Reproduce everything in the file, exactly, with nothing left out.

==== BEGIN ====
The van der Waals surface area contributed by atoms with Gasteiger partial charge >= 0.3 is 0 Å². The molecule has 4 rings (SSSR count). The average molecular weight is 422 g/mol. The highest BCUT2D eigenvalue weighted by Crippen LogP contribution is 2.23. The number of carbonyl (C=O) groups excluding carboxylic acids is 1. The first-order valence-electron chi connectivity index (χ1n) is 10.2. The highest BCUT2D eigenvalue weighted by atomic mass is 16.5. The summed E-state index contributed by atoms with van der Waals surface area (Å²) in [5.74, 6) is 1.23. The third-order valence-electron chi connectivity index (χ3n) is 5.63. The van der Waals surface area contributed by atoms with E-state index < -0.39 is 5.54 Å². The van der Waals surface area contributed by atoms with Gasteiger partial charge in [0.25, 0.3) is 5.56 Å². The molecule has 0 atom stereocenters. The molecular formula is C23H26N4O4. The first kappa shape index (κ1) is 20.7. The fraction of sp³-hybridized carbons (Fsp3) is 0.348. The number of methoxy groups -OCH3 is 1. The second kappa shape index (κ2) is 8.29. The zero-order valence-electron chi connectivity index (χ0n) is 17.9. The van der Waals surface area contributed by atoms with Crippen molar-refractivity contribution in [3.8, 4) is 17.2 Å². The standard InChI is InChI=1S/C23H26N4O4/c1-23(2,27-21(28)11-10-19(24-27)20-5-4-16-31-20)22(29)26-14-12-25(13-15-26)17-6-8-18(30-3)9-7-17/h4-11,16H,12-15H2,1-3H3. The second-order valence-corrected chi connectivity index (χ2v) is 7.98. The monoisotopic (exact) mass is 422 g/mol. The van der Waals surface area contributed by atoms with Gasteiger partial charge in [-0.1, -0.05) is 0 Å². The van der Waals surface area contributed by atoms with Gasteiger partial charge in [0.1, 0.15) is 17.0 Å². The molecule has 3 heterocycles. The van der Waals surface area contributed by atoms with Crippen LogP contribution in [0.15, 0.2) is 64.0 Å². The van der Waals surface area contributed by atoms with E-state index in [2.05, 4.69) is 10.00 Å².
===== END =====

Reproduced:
The van der Waals surface area contributed by atoms with Gasteiger partial charge >= 0.3 is 0 Å². The molecule has 4 rings (SSSR count). The average molecular weight is 422 g/mol. The highest BCUT2D eigenvalue weighted by Crippen LogP contribution is 2.23. The number of carbonyl (C=O) groups excluding carboxylic acids is 1. The first-order valence-electron chi connectivity index (χ1n) is 10.2. The highest BCUT2D eigenvalue weighted by atomic mass is 16.5. The summed E-state index contributed by atoms with van der Waals surface area (Å²) in [5.74, 6) is 1.23. The third-order valence-electron chi connectivity index (χ3n) is 5.63. The van der Waals surface area contributed by atoms with E-state index < -0.39 is 5.54 Å². The van der Waals surface area contributed by atoms with Gasteiger partial charge in [0.25, 0.3) is 5.56 Å². The molecule has 0 atom stereocenters. The molecular formula is C23H26N4O4. The first kappa shape index (κ1) is 20.7. The fraction of sp³-hybridized carbons (Fsp3) is 0.348. The number of methoxy groups -OCH3 is 1. The second kappa shape index (κ2) is 8.29. The zero-order valence-electron chi connectivity index (χ0n) is 17.9. The van der Waals surface area contributed by atoms with Crippen molar-refractivity contribution in [3.8, 4) is 17.2 Å². The standard InChI is InChI=1S/C23H26N4O4/c1-23(2,27-21(28)11-10-19(24-27)20-5-4-16-31-20)22(29)26-14-12-25(13-15-26)17-6-8-18(30-3)9-7-17/h4-11,16H,12-15H2,1-3H3. The second-order valence-corrected chi connectivity index (χ2v) is 7.98. The monoisotopic (exact) mass is 422 g/mol. The van der Waals surface area contributed by atoms with Gasteiger partial charge in [-0.1, -0.05) is 0 Å². The van der Waals surface area contributed by atoms with Gasteiger partial charge in [0.1, 0.15) is 17.0 Å². The molecule has 3 heterocycles. The van der Waals surface area contributed by atoms with Crippen LogP contribution in [0.15, 0.2) is 64.0 Å². The van der Waals surface area contributed by atoms with E-state index in [2.05, 4.69) is 10.00 Å².